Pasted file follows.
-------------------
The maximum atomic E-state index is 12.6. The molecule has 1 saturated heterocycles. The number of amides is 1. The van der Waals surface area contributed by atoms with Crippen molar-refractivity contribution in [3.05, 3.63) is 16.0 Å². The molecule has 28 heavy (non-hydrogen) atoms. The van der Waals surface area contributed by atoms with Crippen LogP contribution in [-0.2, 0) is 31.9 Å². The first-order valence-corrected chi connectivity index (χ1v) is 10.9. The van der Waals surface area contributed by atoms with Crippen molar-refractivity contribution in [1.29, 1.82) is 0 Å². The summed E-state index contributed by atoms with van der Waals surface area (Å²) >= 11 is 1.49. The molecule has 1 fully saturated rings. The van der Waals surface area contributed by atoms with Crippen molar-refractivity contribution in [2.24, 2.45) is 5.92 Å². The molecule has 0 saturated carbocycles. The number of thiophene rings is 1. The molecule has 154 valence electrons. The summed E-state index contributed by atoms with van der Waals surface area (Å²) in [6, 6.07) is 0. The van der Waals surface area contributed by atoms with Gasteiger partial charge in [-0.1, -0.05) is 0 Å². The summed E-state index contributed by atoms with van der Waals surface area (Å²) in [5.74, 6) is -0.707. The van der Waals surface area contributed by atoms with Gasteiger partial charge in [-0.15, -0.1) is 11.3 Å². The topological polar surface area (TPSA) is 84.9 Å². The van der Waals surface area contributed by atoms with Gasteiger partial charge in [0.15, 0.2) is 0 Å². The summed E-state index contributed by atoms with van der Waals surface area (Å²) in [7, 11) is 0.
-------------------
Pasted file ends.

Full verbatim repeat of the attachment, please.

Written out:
The maximum atomic E-state index is 12.6. The molecule has 1 saturated heterocycles. The number of amides is 1. The van der Waals surface area contributed by atoms with Crippen molar-refractivity contribution in [3.05, 3.63) is 16.0 Å². The molecule has 28 heavy (non-hydrogen) atoms. The van der Waals surface area contributed by atoms with Crippen LogP contribution in [-0.2, 0) is 31.9 Å². The first-order valence-corrected chi connectivity index (χ1v) is 10.9. The van der Waals surface area contributed by atoms with Crippen molar-refractivity contribution in [1.29, 1.82) is 0 Å². The summed E-state index contributed by atoms with van der Waals surface area (Å²) >= 11 is 1.49. The molecule has 1 fully saturated rings. The van der Waals surface area contributed by atoms with Crippen molar-refractivity contribution in [2.24, 2.45) is 5.92 Å². The molecule has 0 saturated carbocycles. The number of thiophene rings is 1. The molecule has 154 valence electrons. The summed E-state index contributed by atoms with van der Waals surface area (Å²) in [6, 6.07) is 0. The van der Waals surface area contributed by atoms with Gasteiger partial charge in [-0.1, -0.05) is 0 Å². The summed E-state index contributed by atoms with van der Waals surface area (Å²) in [5.74, 6) is -0.707. The van der Waals surface area contributed by atoms with Gasteiger partial charge in [-0.15, -0.1) is 11.3 Å². The topological polar surface area (TPSA) is 84.9 Å². The van der Waals surface area contributed by atoms with Gasteiger partial charge in [0.15, 0.2) is 0 Å². The summed E-state index contributed by atoms with van der Waals surface area (Å²) in [7, 11) is 0.